The Plaza de Espana or Spain Square is correctly spelled as Plaza de España (with an Ñ, a peculiar letter we have in Spanish). This exuberant and magnificent place is located in María Luisa Park. It was one of the main constructions and symbols of the Ibero-American Exposition World’s Fair that took place in Seville in 1929.
Nowadays, it remains a magical place with a style that recreates de Arab constructions of 10 centuries ago and that emphasizes the regions of Spain and its union with America.
Although it is quite easy to find it because of its huge size, the Plaza de Espana is located near the entrance of the Park that is just in front of the University of Seville. From the Puerta de Jerez, walk along the University until you reach a big square with a statue of the Cid Campeador on his horse. Cross the square and enter the Park following the Avenida de Isabel la Católica. The Plaza de Espana is 5 minutes walking ahead on your left hand side.
You can get there after a nice stroll across the city center. Or you can do something unique – a ride in a horse-drawn carriage from the Plaza de San Francisco and the Cathedral to the Plaza de Espana and the Parque de María Luisa. The carriage travels at a slow trot while you sit back and relax. Nobody will believe you did this!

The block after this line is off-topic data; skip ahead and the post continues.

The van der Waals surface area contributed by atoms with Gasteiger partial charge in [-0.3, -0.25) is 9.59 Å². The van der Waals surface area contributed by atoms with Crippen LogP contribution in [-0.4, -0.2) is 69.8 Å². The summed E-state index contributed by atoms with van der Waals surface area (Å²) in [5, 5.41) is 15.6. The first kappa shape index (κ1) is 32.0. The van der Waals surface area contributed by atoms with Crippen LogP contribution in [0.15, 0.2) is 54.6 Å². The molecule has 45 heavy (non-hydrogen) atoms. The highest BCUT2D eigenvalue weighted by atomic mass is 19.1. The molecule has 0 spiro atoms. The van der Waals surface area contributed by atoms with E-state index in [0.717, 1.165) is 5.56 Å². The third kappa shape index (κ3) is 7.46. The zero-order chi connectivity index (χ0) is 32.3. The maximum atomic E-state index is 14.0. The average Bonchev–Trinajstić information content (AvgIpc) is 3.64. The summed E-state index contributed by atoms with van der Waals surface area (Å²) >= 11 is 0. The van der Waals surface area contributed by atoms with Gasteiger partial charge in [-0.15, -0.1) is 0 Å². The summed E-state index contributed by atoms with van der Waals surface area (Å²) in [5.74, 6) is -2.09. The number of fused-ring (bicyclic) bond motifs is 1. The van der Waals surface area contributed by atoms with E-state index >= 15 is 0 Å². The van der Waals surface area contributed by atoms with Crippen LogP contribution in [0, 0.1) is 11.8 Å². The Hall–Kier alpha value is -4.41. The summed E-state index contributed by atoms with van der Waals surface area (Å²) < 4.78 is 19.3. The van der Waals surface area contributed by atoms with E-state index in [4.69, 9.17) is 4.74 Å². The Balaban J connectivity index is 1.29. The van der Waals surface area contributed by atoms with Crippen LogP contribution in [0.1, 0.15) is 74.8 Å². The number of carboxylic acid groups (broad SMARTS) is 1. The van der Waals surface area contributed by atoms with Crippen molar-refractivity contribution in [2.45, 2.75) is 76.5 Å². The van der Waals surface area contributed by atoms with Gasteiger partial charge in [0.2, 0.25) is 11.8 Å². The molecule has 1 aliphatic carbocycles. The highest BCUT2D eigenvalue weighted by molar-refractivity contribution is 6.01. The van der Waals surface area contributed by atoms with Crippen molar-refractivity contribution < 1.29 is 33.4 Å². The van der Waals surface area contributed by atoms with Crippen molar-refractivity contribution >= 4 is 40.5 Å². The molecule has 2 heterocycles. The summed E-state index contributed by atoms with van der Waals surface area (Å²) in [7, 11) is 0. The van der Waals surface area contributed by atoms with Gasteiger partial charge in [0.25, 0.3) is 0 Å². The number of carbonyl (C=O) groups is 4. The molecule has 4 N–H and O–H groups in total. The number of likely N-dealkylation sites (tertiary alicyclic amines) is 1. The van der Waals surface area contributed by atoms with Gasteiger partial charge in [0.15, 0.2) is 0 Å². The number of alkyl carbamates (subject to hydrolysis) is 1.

The Plaza de Espana was originally designed and built as the ultimate symbol and the most ambitious project of the 1929 Ibero-American Exposition World’s Fair. The initial idea of holding a World Fair in Seville was promoted in 1909 with the aim of opening the city and, especially, to modernize it. It would be the perfect occasion to achieve civil works, thus improve employment, promote the tourism, enhance the image of Seville and strengthen relationships with American countries.
The Fair was initially going to be inaugurated on April 1st, 1911. It was then delayed to 1914 but World War I (1914-1918) and political issues between Morocco and Spain delayed it further on. It was finally held from May 9th, 1929 to June 21st, 1930.
The works of the Plaza de Espana began in 1914 and where supervised by its creator, the Sevillian architect Aníbal González. He was also the architect chief of the event and designed other buildings such as the Mudejar Pavilion (better known today as the Museo de Artes y Costumbres), the Fine Arts Pavilion (transformed later in the Archaeological Museum) and the Royal Pavilion. All of them can be found in the María Luisa Park, at the America Square (Plaza de América).
It was the most expensive and hard construction of the fair, employing at some point more than 1,000 workers. Obviously, the project went through aesthetical critics and financial difficulties, especially because Seville was in very bad economic shape.
In 1926 Aníbal González resigned from his position and the Plaza de Espana was finished in 1928 by Vicente Taverner, who added the central fountain. It was also the place where Alfonso XIII inaugurated the Fair.